HYANNIS – Usually pain is a symptom of a disease. But for those who suffer from fibromyalgia, pain is the disease.
Fibromyalgia is a chronic syndrome with no known cure. People who have it suffer from deep muscle pain, insomnia, chronic daily fatigue, anxiety and depression. It’s a condition that frustrates both patients and doctors.
“We don’t know what fibromyalgia is,” explained rheumatologist Michelle Costa, DO of Falmouth Specialty Care. “Obviously people are in pain and they are looking for answers from their doctor and we just don’t have them.”
Rheumatoid arthritis is the most common inflammatory arthritis in the world, even though it only affects about 1 percent of the population, she said. Lupus, another autoimmune disorder, affects about half as many people. Fibromyalgia is estimated to affect about 4 percent of the population worldwide.
“This is more common than the most common inflammatory arthritis,” she said. “And the symptoms are consistent across the world.”
How It’s Diagnosed
Fibromyalgia is a very simple diagnosis to make, said Dr. Costa. Doctors do a physical exam, run some basic tests and listen to the patient’s symptoms. Since almost every patient with fibromyalgia also has at least one overlapping symptom, doctors look for the following things:
- Irritable bowel syndrome
- Chronic headaches
- Restless legs
- Nerve pain or numbness
- Non-restorative sleep
“It’s a very poorly understood syndrome,” she said. “It has not been identified as a disease. It’s a collection of symptoms. We are now more accurately calling this ‘centralized pain syndrome’ and when we use the word ‘centralized,’ we mean brain and spinal cord central nervous system. We currently believe that it’s a pain processing disorder – almost like the brain is amplifying abnormal signals and making what shouldn’t be painful, painful.”
Despite what you may see on television ads, there is no surefire medication that will help. Prescriptions specifically marketed for fibromyalgia are minimally helpful on a good day, according to Dr. Costa. Pain meds don’t work for fibromyalgia and narcotics have actually been associated with worsening pain thresholds.
Sleep medications like Ambien don’t improve sleep quality, she said. Plus, patients with fibromyalgia have a lot of multiple chemical sensitivities and don’t tolerate medications well.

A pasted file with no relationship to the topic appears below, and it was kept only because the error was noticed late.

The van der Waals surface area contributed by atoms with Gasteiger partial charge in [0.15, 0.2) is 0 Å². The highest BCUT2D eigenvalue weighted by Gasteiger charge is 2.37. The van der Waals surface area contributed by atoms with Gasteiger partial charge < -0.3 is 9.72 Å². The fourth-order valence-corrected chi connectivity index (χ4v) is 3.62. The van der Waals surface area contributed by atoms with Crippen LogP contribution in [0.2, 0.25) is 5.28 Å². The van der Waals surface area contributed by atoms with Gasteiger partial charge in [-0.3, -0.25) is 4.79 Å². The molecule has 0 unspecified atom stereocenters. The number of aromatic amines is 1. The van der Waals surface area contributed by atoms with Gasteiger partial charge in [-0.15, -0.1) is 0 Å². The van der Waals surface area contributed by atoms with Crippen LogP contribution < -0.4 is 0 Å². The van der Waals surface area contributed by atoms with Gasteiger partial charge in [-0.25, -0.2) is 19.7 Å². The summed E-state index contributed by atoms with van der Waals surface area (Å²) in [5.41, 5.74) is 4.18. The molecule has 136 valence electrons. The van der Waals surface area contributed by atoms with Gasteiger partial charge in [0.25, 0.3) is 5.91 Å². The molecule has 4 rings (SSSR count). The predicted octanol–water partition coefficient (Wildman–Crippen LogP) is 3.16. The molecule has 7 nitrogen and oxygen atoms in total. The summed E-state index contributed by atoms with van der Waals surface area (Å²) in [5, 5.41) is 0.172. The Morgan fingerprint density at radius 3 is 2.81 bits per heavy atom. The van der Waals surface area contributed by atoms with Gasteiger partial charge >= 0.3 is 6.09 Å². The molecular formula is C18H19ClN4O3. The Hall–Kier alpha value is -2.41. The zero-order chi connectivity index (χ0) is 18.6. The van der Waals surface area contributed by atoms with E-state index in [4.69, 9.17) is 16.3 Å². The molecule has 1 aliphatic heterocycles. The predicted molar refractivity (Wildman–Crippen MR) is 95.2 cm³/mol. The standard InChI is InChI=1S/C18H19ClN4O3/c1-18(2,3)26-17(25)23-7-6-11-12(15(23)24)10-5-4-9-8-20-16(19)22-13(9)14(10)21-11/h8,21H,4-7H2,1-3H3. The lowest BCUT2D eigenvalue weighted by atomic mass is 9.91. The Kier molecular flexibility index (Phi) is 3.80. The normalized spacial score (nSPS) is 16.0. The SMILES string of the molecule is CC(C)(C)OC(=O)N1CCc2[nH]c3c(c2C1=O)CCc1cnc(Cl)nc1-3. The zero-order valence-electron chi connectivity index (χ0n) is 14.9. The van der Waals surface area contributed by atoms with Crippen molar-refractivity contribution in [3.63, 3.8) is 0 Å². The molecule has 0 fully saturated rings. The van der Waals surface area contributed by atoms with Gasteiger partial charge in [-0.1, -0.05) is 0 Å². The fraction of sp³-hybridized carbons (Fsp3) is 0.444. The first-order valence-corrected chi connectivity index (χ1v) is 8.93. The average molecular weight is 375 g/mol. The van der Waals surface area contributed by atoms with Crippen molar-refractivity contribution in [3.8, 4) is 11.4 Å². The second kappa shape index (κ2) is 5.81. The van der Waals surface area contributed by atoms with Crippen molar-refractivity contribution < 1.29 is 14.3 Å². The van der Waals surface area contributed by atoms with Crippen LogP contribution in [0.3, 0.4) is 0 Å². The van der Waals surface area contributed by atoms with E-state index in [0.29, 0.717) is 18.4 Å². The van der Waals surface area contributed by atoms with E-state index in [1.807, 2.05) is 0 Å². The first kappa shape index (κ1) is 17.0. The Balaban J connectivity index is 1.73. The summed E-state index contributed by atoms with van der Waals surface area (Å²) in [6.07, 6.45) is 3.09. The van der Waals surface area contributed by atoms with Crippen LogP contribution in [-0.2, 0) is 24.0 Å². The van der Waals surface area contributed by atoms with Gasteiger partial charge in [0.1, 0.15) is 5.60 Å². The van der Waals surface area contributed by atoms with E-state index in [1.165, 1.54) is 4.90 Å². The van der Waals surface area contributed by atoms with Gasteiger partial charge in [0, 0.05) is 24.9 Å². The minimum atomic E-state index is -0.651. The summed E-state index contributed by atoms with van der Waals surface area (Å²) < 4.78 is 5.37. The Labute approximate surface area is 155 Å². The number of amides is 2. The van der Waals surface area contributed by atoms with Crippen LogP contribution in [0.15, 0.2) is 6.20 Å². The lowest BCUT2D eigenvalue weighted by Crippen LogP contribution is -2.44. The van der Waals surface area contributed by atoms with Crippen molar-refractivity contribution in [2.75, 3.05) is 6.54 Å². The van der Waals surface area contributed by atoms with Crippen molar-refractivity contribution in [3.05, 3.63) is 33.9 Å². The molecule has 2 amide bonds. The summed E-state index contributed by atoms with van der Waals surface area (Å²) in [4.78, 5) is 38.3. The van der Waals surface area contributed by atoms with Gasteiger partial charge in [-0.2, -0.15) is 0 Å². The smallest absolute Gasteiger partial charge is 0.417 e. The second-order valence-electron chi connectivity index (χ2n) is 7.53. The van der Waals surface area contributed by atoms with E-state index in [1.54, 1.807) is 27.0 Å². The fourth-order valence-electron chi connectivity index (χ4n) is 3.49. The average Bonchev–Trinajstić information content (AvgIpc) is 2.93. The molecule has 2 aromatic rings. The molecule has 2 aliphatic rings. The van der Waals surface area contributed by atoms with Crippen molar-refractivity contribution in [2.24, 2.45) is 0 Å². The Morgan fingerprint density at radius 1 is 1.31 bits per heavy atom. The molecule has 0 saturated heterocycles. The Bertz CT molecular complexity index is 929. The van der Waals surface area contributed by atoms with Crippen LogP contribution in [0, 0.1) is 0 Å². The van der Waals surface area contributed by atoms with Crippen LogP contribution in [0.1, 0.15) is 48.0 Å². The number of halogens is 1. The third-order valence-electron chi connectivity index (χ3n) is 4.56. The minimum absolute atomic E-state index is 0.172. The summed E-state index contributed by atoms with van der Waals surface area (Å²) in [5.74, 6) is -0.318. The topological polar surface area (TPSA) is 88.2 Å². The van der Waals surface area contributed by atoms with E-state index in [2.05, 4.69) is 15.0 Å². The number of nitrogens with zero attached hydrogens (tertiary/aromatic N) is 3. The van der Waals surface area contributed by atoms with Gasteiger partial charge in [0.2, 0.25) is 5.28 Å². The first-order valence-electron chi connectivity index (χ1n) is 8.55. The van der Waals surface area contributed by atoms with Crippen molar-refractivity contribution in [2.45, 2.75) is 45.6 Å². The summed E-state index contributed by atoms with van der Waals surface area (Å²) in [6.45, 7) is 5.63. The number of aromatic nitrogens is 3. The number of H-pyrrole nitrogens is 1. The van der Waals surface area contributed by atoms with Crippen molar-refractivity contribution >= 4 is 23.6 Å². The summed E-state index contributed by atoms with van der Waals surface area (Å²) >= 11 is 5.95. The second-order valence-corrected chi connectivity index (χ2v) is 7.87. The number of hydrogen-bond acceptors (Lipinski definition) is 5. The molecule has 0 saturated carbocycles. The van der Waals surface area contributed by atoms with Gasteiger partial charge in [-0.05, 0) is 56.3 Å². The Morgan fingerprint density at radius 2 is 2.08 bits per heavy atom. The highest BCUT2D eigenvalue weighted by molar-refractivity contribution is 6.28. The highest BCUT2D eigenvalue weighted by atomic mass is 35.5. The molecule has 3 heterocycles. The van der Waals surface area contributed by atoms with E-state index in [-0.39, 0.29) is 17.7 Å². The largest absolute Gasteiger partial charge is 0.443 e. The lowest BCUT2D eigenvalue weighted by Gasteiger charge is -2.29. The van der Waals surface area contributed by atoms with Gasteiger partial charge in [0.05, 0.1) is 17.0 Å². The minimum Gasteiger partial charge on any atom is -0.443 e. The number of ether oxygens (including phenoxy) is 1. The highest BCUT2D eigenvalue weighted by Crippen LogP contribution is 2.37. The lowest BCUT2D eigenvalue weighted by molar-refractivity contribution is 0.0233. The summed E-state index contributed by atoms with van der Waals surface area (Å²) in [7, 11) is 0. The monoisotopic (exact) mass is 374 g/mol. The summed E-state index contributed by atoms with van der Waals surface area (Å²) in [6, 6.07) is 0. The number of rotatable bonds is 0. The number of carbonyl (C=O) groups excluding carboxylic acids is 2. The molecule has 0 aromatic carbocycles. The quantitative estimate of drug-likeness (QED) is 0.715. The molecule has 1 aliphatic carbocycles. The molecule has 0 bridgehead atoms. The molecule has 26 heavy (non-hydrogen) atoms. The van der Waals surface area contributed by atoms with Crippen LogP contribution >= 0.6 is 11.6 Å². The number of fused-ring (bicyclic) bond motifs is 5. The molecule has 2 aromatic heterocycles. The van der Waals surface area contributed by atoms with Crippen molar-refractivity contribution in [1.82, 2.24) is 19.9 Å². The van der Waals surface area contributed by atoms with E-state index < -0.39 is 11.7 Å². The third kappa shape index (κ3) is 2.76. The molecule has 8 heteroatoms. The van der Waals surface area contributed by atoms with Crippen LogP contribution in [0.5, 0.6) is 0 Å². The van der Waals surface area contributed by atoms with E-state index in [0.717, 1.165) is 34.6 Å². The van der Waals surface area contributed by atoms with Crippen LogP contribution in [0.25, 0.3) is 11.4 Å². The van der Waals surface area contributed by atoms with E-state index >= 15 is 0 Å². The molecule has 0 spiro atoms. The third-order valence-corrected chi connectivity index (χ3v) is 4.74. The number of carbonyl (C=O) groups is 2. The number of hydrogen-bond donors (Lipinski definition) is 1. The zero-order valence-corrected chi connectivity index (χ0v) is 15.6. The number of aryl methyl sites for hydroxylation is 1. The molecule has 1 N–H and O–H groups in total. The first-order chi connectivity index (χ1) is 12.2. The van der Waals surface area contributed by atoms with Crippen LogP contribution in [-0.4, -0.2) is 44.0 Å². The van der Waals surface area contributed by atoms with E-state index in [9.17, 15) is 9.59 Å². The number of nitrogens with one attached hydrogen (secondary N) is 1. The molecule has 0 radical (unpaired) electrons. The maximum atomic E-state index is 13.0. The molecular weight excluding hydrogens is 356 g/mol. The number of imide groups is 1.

The One Thing That Helps
But there is one thing that does help: regular exercise six days a week that is strenuous enough to get your heart and breathing rates up.
“We know for sure from large good quality studies that regular gentle exercise improves functioning,” Dr. Costa said. “It doesn’t make people pain-free, but it makes them get better quality sleep, they have less pain and they are better able to function.”
The hardest part about prescribing exercise is getting people to do it. Dr. Costa said that patients with fibromyalgia have what’s called “exercise intolerance.” That means that anytime they do anything extra physically like mow the lawn, they are in worse pain the next day.
“It takes a good three weeks or so, give or take, to break through that cycle and, unfortunately, getting someone when they are hurting and fatigued to exercise for 30 minutes six days a week is rare,” she said. “But it is the only thing that has been shown to really be consistently helpful in fibro.”
Pool therapy is considered to be one of the best therapies for people with fibromyalgia, but Dr. Costa said that it is hard to get insurance companies to pay for it. She also sites a shortage of pools on the Cape as being a deterrent. Physical therapy can help, but only if patients continue to do the exercises they learn after the therapy is over.
Other therapies that have shown success in helping people manage symptoms are cognitive behavioral therapy, yoga and mindfulness meditation. Dr. Costa said that all three things can be bought in DVD form or downloaded as a phone app for free or fairly inexpensively.
Dr. Costa has heard anecdotally that people who switch to a strict vegan diet like that recommended by Michael Greger, MD can lessen symptoms .
“It’s a really tough situation because we don’t have good answers for patients and all the answers we do have require a tremendous amount of work on their part,” she said.
Because there is no cure or good medication, Dr. Costa does not provide a continuum of care for fibromyalgia patients. She sees them for an initial visit to diagnose them and invites them to the monthly lecture she gives on all of the treatments and latest advances. Then she refers them back to their primary care physician with her best recommendations.
She can tell which patients at her clinics will have the best prognosis and it’s always the ones who want to learn as much as possible about fibromyalgia, she said.
Because education is so empowering, Dr. Costa refers patients to a TED talkgiven by Elliot Krane, MD, a pediatric anesthesiologist and the director of pain management at Lucile Packard Children’s Hospital at Stanford. The talk is titled, “The Mystery of Chronic Pain.” In it Dr. Krane talks about central nervous system pain disorders of which fibromyalgia is a subset. The talk gives Dr. Costa hope for a future cure.
“Our understanding of this process is in its infancy, but just because we don’t understand something now, doesn’t mean we won’t later,” she said.
To attend one of Dr. Costa’s monthly talks about fibromyalgia, call 508-495-7595 to reserve a space. The next clinic is scheduled for December 21.